I took a job for a Japanese DRAM and EPROM manufacturer in the 90s. The management culture was ridiculously rigid and questions or even interest outside of work responsibility were met with suspicion.
My favorite part was the microscope inspections of several sample wafers per carrier, I got the intro to the SEM too which was pretty cool.
I was fired for incompatibility issues after three weeks I had in the fab but still got my signing bonus a few weeks later.
Marvelous! The pictures of the chipped-off edge show the layers very nicely. I don’t think I saw that kind of image yet, it’s always the above or side view, of pristine samples, in the textbooks.
For bonus points, use focused ion beam to mill away parts of the chip to selectively gain access to deeper areas.
Also, a thought. What about a single-pass SEM? Something where the beam would not keep scanning the sample but do a single pass and store the image in computer? Would deliver much less charge to the sample, so less blurring of nonconductive areas.
Similarly, what about ionizing radiation assistance? With a blast of xray or UV, even nonconducting things can be made conductive. Could help to dissipate the charge.
The best way to get a good cross section image at the lower layers is to mill a thin lamella with an ion beam and put it in a TEM.
For perspective, that was 250-180nm node. Now production of cutting-edge logic is mostly on the 22nm node, with 14 rapidly ramping up. The technology that goes into ASML’s current generation of lithography tools is utterly mind-boggling, and there are an enormous array of materials science tricks used to scale down further from the smallest features we can print.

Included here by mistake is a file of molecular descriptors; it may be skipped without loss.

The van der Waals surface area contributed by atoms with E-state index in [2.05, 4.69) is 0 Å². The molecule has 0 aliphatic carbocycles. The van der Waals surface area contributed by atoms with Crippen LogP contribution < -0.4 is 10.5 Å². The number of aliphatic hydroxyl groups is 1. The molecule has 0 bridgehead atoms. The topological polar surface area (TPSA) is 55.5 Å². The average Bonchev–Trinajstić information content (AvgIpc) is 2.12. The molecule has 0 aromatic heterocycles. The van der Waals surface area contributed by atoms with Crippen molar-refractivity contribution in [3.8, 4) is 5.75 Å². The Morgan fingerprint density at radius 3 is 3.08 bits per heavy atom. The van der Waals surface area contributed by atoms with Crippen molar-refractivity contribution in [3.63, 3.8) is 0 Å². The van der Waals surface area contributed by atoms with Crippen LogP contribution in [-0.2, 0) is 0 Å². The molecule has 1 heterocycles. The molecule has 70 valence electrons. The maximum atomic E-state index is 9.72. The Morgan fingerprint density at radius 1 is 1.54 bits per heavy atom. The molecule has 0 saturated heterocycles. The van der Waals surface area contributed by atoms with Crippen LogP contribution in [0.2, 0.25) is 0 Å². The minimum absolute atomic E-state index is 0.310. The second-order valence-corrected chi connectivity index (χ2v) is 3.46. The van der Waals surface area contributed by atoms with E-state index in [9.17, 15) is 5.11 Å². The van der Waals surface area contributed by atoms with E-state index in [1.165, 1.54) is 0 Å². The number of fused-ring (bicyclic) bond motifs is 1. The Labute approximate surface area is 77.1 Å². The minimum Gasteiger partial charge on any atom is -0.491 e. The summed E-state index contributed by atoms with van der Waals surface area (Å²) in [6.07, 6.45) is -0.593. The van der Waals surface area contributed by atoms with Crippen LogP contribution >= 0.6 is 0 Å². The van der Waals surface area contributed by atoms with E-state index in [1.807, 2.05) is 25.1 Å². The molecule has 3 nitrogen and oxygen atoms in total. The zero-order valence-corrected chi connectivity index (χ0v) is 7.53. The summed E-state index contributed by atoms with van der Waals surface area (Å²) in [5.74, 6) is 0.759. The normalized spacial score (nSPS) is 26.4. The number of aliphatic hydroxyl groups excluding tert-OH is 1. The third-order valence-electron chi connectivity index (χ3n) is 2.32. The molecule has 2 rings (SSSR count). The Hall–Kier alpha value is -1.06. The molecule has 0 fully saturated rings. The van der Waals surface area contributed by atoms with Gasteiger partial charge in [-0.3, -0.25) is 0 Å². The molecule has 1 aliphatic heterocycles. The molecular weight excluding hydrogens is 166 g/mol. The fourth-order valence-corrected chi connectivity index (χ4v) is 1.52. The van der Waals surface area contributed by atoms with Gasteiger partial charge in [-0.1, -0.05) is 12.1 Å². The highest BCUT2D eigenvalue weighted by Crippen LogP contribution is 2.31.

I always liked to crank the voltage on the SEM to 11 and just blast my way through a sample. Nuke it from orbit, it’s the only way to be sure
Another option would be to gold coat the sample if you want to light up the non-conductive areas.
I’m curious about this, if you don’t mind sharing. I’m oddly interested in workplace culture stories.
Cranking the voltage results in getting information from deeper in the sample, but less surface resolution.
We had a PIII (dual processor!) server we in a customer’s server closet, but alas, after I got a bit worried about it yesterday and ran a backup, today it finally went to the big server room in the sky
To be honest, I think the strain of tarring/gzipping everything was probably the last straw for the hardrives, but I managed to copy the backup off this morning (and the md5 matched).
Symptoms of the failure? Did the CPU/mobo fail? The disks (how, bad sectors, or spindle failure, or…)?
Not sure yet, my boss is up there today for a meeting, so I hope he’ll have a look. Last time I was up there the disks sounded like like all their lubrication had be replaced with fine sand, so that’s my guess.
We might just replace it with a Raspberry Pi.
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